As a hiring manager, the types of questions you ask in a job interview can help you determine whether a candidate is qualified for a position and a good fit for your organization. But which interview questions are the best questions to ask?
In this article, members of Duffy Group will reveal how to craft effective and customized interview questions that help you uncover a candidate’s true potential, assess their fit within your organization, and make informed hiring decisions. Read on to unlock the secrets to conducting successful interviews that lead to building exceptional teams.
Hiring leaders recruit for technical skills to do the job and assess for cultural alignment. To assess for cultural alignment, we must go deeper than asking, “What does culture mean to you?” Look at your company values and develop questions. For example, at Duffy Group, one of our core values is innovation. I look for people who are curious.
Tell me about something you were really curious about that has nothing to do with this job. It doesn’t matter what they are curious about; it lets me know if they have a curious mind. We want people who are curious because that’s how we innovate.
Another question is, “What does diversity mean to you?” For some, it may be gender, race, ethnicity, etc. We are looking for people who have an appetite to come into an organization where reasonable minds can disagree. How do you approach someone who sees the world differently from you?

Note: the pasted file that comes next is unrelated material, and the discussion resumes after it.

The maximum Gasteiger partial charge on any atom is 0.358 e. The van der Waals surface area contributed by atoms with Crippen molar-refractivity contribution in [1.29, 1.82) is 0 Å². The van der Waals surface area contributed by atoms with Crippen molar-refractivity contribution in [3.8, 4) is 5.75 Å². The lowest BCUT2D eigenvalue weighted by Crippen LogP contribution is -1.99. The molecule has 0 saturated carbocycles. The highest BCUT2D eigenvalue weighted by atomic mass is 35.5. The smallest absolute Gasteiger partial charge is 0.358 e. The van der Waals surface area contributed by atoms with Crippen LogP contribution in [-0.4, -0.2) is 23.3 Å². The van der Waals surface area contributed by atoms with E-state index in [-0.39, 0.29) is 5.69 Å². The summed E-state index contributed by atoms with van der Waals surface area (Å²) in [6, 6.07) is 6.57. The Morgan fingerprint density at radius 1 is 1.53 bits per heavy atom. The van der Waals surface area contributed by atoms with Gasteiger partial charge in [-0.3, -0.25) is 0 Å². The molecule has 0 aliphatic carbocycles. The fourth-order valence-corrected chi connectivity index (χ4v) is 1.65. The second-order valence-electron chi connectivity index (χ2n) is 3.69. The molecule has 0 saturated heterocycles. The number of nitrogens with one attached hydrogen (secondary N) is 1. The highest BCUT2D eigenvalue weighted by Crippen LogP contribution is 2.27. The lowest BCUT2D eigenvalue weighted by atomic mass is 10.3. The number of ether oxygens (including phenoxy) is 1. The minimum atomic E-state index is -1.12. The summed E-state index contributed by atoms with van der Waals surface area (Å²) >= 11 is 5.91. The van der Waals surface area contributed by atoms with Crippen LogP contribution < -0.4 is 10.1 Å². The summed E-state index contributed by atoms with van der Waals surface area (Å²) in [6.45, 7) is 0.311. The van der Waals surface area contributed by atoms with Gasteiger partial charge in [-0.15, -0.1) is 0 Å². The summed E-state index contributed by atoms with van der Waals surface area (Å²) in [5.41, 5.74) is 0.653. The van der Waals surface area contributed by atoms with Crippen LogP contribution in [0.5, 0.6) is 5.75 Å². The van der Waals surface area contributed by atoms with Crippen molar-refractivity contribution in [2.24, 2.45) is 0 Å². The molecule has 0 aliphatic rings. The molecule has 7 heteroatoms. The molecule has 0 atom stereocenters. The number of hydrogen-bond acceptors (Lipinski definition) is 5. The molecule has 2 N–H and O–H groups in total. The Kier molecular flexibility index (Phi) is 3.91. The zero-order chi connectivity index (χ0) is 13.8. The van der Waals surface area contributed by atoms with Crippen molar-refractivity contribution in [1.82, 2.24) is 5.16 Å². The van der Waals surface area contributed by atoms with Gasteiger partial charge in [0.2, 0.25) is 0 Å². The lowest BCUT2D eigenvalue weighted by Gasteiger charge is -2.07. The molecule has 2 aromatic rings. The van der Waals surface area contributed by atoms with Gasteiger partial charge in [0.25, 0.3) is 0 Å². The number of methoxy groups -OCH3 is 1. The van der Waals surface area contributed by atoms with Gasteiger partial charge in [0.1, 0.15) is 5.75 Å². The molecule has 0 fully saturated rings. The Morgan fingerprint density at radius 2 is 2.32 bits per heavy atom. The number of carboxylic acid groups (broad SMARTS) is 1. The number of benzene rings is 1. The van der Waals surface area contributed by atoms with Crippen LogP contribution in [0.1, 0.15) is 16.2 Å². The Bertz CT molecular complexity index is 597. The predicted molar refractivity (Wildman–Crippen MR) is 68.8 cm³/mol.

It is critical for us as hiring leaders to figure out if candidates will thrive in our environment that celebrates diversity.
Kathleen Duffy is the founder, CEO, and president of Duffy Group. The company’s vision is to elevate recruitment research as an alternative to contingent and retained search. Since its founding, Duffy Group has been a remote workplace and a culture of work/life harmony.
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As an executive recruiter, it’s our job to be curious and ask a lot of questions that will help us determine if the candidate has the skills and fit for the job. Many times those questions are very specific to the industry or job. For example, the questions I ask when recruiting in the non-profit industry are different than the questions I ask when recruiting for a for-profit company. And the questions I ask a chief financial officer are very different than the questions I ask a chief information officer. But I have one tried and true question that I ask everyone I interview: